The escutcheon shows the coats-of-arms of Frans Banninck Cocq (1605-1655) and his wife Maria Overlander (1603-1678), flanked by the coats-of-arms of their respective grandparents on either side; on the left from above: Cock, Banninck, Frijtagh and Haeck; on the right from above: Overlander, Hooft, Sijs and Lons.
Frans Banninck Cocq is known today primarily as the captain in Rembrandt van Rijn's famous Nightwatch, which shows Banninck Cocq and the company of civil guards he commanded. He was burgomaster of Amsterdam and advisor to his potent brothers-in-law Cornelis and Andries de Graeff. In 1630 Banninck Cocq married Maria Overlander, daughter of Volkert Overlander, who was one of the founders of the Dutch East Trading Company and commissioner of Ilpenstein castle (see lots 632 and 633). When Volckert Overlander died, Banninck Cocq and his wife inherited his properties north of Amsterdam along with the title Lord of Purmerland and Ilpendam and Castlelord of Ilpenstein.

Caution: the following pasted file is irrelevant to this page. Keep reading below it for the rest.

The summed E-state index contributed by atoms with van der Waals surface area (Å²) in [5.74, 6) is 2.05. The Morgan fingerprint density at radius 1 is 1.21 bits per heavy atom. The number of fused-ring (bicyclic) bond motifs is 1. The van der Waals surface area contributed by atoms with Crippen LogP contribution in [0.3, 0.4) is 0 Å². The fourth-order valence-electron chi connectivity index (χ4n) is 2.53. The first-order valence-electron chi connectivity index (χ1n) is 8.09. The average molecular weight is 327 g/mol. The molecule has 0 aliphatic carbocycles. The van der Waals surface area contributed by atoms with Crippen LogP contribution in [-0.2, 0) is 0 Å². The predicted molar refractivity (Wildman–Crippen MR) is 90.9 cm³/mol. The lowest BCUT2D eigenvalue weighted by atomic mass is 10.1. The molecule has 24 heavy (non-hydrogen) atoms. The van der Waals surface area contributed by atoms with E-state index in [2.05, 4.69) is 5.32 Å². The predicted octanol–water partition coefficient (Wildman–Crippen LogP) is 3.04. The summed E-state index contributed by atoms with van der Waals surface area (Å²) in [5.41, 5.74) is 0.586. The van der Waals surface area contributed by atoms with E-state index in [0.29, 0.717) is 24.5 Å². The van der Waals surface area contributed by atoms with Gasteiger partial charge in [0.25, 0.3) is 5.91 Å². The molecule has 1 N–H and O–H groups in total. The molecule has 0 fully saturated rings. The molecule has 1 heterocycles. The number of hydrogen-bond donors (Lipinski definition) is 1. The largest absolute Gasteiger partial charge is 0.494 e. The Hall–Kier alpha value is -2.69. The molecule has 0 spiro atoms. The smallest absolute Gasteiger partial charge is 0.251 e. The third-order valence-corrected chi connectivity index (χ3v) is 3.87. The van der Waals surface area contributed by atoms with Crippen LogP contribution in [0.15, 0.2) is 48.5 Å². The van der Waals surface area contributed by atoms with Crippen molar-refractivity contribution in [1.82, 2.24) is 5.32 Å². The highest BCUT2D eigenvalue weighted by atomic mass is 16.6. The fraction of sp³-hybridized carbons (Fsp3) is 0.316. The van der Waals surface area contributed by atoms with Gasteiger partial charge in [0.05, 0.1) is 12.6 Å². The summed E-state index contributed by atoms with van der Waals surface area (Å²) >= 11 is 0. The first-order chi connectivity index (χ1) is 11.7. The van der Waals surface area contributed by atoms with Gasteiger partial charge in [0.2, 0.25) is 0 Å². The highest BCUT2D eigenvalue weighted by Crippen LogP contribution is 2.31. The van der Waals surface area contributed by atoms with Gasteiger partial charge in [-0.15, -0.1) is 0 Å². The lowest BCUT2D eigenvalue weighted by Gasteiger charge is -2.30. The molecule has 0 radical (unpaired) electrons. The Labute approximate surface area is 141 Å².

Two more escutcheons relating to Banninck Cocq are known. The first, oil on panel, 111.5 x 80.5 cm., shows the Banninck Cocq coat-of-arms amidst his four quarters, same as the left four in the present painting. (See: R. van Luttervelt, 'Het grafbord van Frans Banningh Cock', in: Amstelodamum, 38, February 1951). It originally adorned the church of Ilpendam, and is now in the collection of the Rijksmuseum, Amsterdam. The other, a terracotta relief, 59 x 22.5 cm., again shows Frans Banninck Cocq's coat-of-arms, but now flanked by eight coats-of-arms: to the left from above: Cock, Frijtagh, Van Campen and Otter; to the right from above: Banninck, Haeck, Van der Hem and Hooft. These coats-of-arms point to Banninck Cocq's pedigree, except for the Hooft coat-of-arms that as of yet cannot be linked to Banninck Cocq's direct pedigree (See: Jaap Leeuwenberg, Beeldhouwkunst in het Rijksmuseum, The Hague, 1973, p. 306). Once in Ilpenstein castle, it was acquired by the merchant Van Gelder in 1874 and it is now in the Rijksmuseum as well.